Saturday, November 03, 2007

When a Man in Tights Just Doesn’t Cut It

November 07

Welcome to the second installment of “Spank That Villain”, your monthly (hey, I’ll soon be Empress of the Galaxy in my most excellent gogo boots, so I’m a busy Hussy m’kay) look at baddies. In this here column, we’ll pull out our magnifying glasses and inspect, dissect and mull over what makes a good male villain. Male because those are the ones I find attractive, sexy, and worthy of all kinds of naughty fantasies, and yes, including a good spanking. Each column will end with the Spankable Factor, or, if that particular villain would, after a good smack on the butt, be redeemable.

As much as I enjoy great-looking manlegs in tights, the movie Robin Hood: Prince of Thieves starring Kevin Costner just didn’t make my inner Chihuahua chase her tail. The dialogue was stiff, the directing clueless, the sets looked made by the same folks who brought to you Power Rangers. I thought the movie was “meh” at best. But then... A revelation! Hormonal fireworks!

Enter the Sheriff of Nottingham.

To me, that’s when the movie really started. I spent the next hour and a half waiting for glimpses of him. That’s right people: I fell in love with the Sheriff of Nottingham (played by Alan Rickman). The character is odious, despicable, revoltingly eeeveel. A pestilential villain we love to hate. So why would my legs turn to jelly and my heart become all aflutter whenever his Snarliness would grace the screen with his dark presence and demented sense of humor? Is it the most excellent hair? The cool clothes? The milky baritone? Or is it maybe his ability to cancel Christmas and still make it sound deliciously wicked? From the movie:

That's it then! Cancel the kitchen scraps for lepers and orphans, no more merciful beheadings and call off Christmas!

That got me thinking. Why do we feel this irresistible pull to characters like him? Clearly, he’s the villain. Clearly, we’re supposed to boo him and throw popcorn at the screen whenever his snarling face occupies it. Clearly, the dude will not make it to the end of the movie. Yet we sit there wishing someone would just see the lonely guy inside who just wants a hug, some latex spray-on pants, and a good spanking because he’s been a bad, baaaad boy. Erm. Okay, maybe it’s just me.

Moving on...

Why is it that we’re so eager to forgive or redeem villains who look good? Make the same character butt-ugly, and I’ll bet my last teabag we wouldn’t have reacted the same way we had. So I ask you this:

  • Is beauty a prerequisite, or a free "get-out-of-jail" card to forgiveness and salvation in the eyes of the masses?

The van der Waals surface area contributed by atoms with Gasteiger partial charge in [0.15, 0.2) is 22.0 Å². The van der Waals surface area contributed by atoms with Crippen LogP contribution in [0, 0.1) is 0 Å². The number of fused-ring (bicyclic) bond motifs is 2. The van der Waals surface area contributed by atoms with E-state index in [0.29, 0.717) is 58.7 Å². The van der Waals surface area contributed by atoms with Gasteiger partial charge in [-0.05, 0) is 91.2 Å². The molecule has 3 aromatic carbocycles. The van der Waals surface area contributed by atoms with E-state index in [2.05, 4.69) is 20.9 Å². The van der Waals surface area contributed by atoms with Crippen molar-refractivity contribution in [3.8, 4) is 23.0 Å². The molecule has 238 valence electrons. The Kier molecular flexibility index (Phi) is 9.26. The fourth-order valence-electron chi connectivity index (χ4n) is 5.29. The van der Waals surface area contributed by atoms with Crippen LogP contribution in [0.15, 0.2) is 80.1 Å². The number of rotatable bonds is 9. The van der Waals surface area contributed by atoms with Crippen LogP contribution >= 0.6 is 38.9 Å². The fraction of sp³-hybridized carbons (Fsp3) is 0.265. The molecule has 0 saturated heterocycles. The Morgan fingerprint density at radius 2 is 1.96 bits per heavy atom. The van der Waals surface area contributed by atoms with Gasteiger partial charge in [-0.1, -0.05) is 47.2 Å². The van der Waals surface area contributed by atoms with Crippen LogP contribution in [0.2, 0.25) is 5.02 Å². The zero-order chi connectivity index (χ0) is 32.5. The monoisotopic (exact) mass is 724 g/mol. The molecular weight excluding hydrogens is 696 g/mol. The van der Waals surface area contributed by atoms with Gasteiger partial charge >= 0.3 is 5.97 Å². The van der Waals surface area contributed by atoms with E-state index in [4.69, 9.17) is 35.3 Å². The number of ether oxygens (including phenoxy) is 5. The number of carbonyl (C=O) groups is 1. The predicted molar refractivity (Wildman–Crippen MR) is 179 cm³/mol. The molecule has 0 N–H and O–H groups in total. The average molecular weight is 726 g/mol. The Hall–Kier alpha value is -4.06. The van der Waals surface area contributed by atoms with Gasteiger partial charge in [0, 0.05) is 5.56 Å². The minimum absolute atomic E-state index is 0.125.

• Are we more likely to redeem someone based on looks? And don't give me the contrived "oh, it's the inside that counts". Yeah, yeah, I love fluffy bunnies too. But looks, in our society, they're important. So I'm asking point blank - are we too soft on good-looking villains (fictional and otherwise)?
The Sheriff of Nottingham, as much as I would've liked to strap him to a bed and make him say "auntie", would've scored much higher on the Spankable Factor. Too bad they made him a rapist.
Spankable Factor: 60% - somewhat redeemable


Anonymous said...

A guy with young Alan Rickman looks? Alan Rickman's voice? Damn, woman--shave his head or shampoo it yourself! Rowr!


Ciana Stone said...

It's not just looks - although someone with a unqiue look certainly gets my attention. But for me it's their onscreen presence, their charisma. Like Richman's portayal of the Sheriff of Nottingham. A bit over the top in acting, but still great screen presence. Another fine example is Robert DeNiro in Cape Fear. The man was horrifying, yet so compelling that he was the character I was most interested in.

But purely from a psychological standpoint, I think it's common for women to find the villians to be appealing. They're evil, wicked, self-centered men with enough drive and passion to do anything it takes to get what they want. I guess that strikes a chore in some primitive part of women. If we equate ourselves to every other species on earth, then it makes sense. Females always go for the strongest, alpha male in the pack. That's the genes that need to be passed on to produce strong offspring. I suppose even villians still fall into that category.

And finally, I think we women just love bad boys. After all, they're such a challenge :)

Sally Painter said...

Maybe it is the entire package. Alan Rickman without his deep sexy voice would not be quite as alluring. The hair, clothes and attitude of the movie also come into play.

I think these are the dark hero qulalities needed with a large helping of redeemable tortured soul which usually translates into aka bad ass boy on the prowl that appeals the lion tamer in us hussies.

Nicole Austin said...

Hmmm...why do I love bad boys. Let me count the ways. That dark tortured soul I want to soothe is a biggie. Their passion and intensity for sure...

For me, if the villain can at some point see he's messed up and try to fix it, or if it turns out he was being bad to force the hero to be good, then he's redeemable and even more delicious. *g*